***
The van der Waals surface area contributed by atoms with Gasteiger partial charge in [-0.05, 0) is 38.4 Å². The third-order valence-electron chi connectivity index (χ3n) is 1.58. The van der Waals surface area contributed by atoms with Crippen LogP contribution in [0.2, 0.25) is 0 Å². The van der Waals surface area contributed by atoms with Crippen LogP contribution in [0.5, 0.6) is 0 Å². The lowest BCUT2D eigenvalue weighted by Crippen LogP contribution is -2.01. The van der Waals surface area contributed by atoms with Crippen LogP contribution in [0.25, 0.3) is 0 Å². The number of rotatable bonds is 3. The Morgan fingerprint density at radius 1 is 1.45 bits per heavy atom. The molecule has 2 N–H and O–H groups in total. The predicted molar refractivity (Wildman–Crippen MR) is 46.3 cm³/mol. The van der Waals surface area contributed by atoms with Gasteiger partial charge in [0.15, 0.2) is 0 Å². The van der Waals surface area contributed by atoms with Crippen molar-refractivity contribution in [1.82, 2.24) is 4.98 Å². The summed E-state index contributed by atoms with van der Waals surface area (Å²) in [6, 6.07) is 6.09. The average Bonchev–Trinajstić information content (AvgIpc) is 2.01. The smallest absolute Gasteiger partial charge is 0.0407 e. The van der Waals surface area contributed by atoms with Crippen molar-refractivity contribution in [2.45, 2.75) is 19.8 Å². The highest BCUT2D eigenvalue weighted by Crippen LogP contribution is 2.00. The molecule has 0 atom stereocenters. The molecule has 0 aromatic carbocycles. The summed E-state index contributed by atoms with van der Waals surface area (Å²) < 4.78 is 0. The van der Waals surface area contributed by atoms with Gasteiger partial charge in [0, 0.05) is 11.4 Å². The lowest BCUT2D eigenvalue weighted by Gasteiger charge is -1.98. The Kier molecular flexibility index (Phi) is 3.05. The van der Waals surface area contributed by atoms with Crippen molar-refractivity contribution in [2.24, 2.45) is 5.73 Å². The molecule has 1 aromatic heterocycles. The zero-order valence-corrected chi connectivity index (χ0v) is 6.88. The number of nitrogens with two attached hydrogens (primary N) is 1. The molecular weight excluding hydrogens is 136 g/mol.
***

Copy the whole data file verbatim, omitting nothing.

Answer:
The van der Waals surface area contributed by atoms with Gasteiger partial charge in [-0.05, 0) is 38.4 Å². The third-order valence-electron chi connectivity index (χ3n) is 1.58. The van der Waals surface area contributed by atoms with Crippen LogP contribution in [0.2, 0.25) is 0 Å². The van der Waals surface area contributed by atoms with Crippen LogP contribution in [0.5, 0.6) is 0 Å². The lowest BCUT2D eigenvalue weighted by Crippen LogP contribution is -2.01. The van der Waals surface area contributed by atoms with Crippen LogP contribution in [0.25, 0.3) is 0 Å². The number of rotatable bonds is 3. The Morgan fingerprint density at radius 1 is 1.45 bits per heavy atom. The molecule has 2 N–H and O–H groups in total. The predicted molar refractivity (Wildman–Crippen MR) is 46.3 cm³/mol. The van der Waals surface area contributed by atoms with Gasteiger partial charge in [0.15, 0.2) is 0 Å². The van der Waals surface area contributed by atoms with Crippen molar-refractivity contribution in [1.82, 2.24) is 4.98 Å². The summed E-state index contributed by atoms with van der Waals surface area (Å²) in [6, 6.07) is 6.09. The average Bonchev–Trinajstić information content (AvgIpc) is 2.01. The smallest absolute Gasteiger partial charge is 0.0407 e. The van der Waals surface area contributed by atoms with Crippen molar-refractivity contribution in [2.45, 2.75) is 19.8 Å². The highest BCUT2D eigenvalue weighted by Crippen LogP contribution is 2.00. The molecule has 0 atom stereocenters. The molecule has 0 aromatic carbocycles. The summed E-state index contributed by atoms with van der Waals surface area (Å²) < 4.78 is 0. The van der Waals surface area contributed by atoms with Gasteiger partial charge in [0, 0.05) is 11.4 Å². The lowest BCUT2D eigenvalue weighted by Gasteiger charge is -1.98. The Kier molecular flexibility index (Phi) is 3.05. The van der Waals surface area contributed by atoms with Crippen molar-refractivity contribution in [2.24, 2.45) is 5.73 Å². The molecule has 1 aromatic heterocycles. The zero-order valence-corrected chi connectivity index (χ0v) is 6.88. The number of nitrogens with two attached hydrogens (primary N) is 1. The molecular weight excluding hydrogens is 136 g/mol.